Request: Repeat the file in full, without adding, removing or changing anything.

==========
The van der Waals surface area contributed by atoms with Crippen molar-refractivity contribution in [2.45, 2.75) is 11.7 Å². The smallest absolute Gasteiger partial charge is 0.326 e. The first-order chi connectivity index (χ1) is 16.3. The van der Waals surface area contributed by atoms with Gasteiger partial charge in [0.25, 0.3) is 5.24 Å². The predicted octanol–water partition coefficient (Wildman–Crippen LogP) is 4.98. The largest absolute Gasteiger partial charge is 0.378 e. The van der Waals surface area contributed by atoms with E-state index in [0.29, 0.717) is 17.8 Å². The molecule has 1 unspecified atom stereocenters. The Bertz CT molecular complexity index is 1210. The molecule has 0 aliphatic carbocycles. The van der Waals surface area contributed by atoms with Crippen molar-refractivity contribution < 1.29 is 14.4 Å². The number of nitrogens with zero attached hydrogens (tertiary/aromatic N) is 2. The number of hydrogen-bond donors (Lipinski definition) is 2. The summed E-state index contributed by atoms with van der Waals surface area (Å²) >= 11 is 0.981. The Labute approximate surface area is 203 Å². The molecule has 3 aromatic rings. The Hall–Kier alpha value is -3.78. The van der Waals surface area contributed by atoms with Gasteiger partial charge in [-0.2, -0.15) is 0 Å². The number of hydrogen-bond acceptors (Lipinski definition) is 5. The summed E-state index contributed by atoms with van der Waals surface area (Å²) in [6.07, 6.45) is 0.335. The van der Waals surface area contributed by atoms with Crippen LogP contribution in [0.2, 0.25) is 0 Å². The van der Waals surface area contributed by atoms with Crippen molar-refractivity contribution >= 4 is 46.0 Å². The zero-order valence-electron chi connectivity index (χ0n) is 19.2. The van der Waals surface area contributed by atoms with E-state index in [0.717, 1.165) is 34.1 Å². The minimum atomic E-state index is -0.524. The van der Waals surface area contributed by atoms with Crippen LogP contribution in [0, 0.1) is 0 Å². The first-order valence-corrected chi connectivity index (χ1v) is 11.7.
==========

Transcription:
The van der Waals surface area contributed by atoms with Crippen molar-refractivity contribution in [2.45, 2.75) is 11.7 Å². The smallest absolute Gasteiger partial charge is 0.326 e. The first-order chi connectivity index (χ1) is 16.3. The van der Waals surface area contributed by atoms with Gasteiger partial charge in [0.25, 0.3) is 5.24 Å². The predicted octanol–water partition coefficient (Wildman–Crippen LogP) is 4.98. The largest absolute Gasteiger partial charge is 0.378 e. The van der Waals surface area contributed by atoms with E-state index in [0.29, 0.717) is 17.8 Å². The molecule has 1 unspecified atom stereocenters. The Bertz CT molecular complexity index is 1210. The molecule has 0 aliphatic carbocycles. The van der Waals surface area contributed by atoms with Crippen molar-refractivity contribution < 1.29 is 14.4 Å². The number of nitrogens with zero attached hydrogens (tertiary/aromatic N) is 2. The number of hydrogen-bond donors (Lipinski definition) is 2. The summed E-state index contributed by atoms with van der Waals surface area (Å²) >= 11 is 0.981. The Labute approximate surface area is 203 Å². The molecule has 3 aromatic rings. The Hall–Kier alpha value is -3.78. The van der Waals surface area contributed by atoms with Gasteiger partial charge in [-0.2, -0.15) is 0 Å². The number of hydrogen-bond acceptors (Lipinski definition) is 5. The summed E-state index contributed by atoms with van der Waals surface area (Å²) in [6.07, 6.45) is 0.335. The van der Waals surface area contributed by atoms with Crippen LogP contribution in [0.2, 0.25) is 0 Å². The van der Waals surface area contributed by atoms with Crippen molar-refractivity contribution >= 4 is 46.0 Å². The zero-order valence-electron chi connectivity index (χ0n) is 19.2. The van der Waals surface area contributed by atoms with E-state index in [0.717, 1.165) is 34.1 Å². The minimum atomic E-state index is -0.524. The van der Waals surface area contributed by atoms with Crippen LogP contribution in [0, 0.1) is 0 Å². The first-order valence-corrected chi connectivity index (χ1v) is 11.7.